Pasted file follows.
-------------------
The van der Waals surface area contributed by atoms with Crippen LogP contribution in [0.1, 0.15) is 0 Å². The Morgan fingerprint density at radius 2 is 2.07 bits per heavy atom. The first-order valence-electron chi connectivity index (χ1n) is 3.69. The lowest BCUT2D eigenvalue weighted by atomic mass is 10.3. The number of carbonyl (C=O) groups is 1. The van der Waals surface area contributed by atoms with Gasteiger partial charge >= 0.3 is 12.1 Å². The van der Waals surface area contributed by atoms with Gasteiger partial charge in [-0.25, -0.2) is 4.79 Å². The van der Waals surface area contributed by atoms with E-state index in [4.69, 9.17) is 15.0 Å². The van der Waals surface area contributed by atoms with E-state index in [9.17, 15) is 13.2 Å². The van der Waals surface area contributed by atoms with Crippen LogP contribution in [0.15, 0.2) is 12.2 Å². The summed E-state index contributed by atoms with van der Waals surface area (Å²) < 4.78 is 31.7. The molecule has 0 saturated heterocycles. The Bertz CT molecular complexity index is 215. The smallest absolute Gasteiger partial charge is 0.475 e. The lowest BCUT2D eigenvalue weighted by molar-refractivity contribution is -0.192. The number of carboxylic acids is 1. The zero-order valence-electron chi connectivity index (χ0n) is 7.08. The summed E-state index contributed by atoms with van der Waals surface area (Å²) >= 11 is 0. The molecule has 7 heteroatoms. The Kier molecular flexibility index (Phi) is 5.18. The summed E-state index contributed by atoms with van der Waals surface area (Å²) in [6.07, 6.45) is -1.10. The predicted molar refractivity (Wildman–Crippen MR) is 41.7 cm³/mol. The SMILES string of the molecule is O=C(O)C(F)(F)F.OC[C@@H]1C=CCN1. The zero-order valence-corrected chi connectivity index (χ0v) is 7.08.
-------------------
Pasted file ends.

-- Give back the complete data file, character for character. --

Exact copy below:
The van der Waals surface area contributed by atoms with Crippen LogP contribution in [0.1, 0.15) is 0 Å². The Morgan fingerprint density at radius 2 is 2.07 bits per heavy atom. The first-order valence-electron chi connectivity index (χ1n) is 3.69. The lowest BCUT2D eigenvalue weighted by atomic mass is 10.3. The number of carbonyl (C=O) groups is 1. The van der Waals surface area contributed by atoms with Gasteiger partial charge >= 0.3 is 12.1 Å². The van der Waals surface area contributed by atoms with Gasteiger partial charge in [-0.25, -0.2) is 4.79 Å². The van der Waals surface area contributed by atoms with E-state index in [4.69, 9.17) is 15.0 Å². The van der Waals surface area contributed by atoms with E-state index in [9.17, 15) is 13.2 Å². The van der Waals surface area contributed by atoms with Crippen LogP contribution in [0.15, 0.2) is 12.2 Å². The summed E-state index contributed by atoms with van der Waals surface area (Å²) < 4.78 is 31.7. The molecule has 0 saturated heterocycles. The Bertz CT molecular complexity index is 215. The smallest absolute Gasteiger partial charge is 0.475 e. The lowest BCUT2D eigenvalue weighted by molar-refractivity contribution is -0.192. The number of carboxylic acids is 1. The zero-order valence-electron chi connectivity index (χ0n) is 7.08. The summed E-state index contributed by atoms with van der Waals surface area (Å²) >= 11 is 0. The molecule has 7 heteroatoms. The Kier molecular flexibility index (Phi) is 5.18. The summed E-state index contributed by atoms with van der Waals surface area (Å²) in [6.07, 6.45) is -1.10. The predicted molar refractivity (Wildman–Crippen MR) is 41.7 cm³/mol. The SMILES string of the molecule is O=C(O)C(F)(F)F.OC[C@@H]1C=CCN1. The zero-order valence-corrected chi connectivity index (χ0v) is 7.08.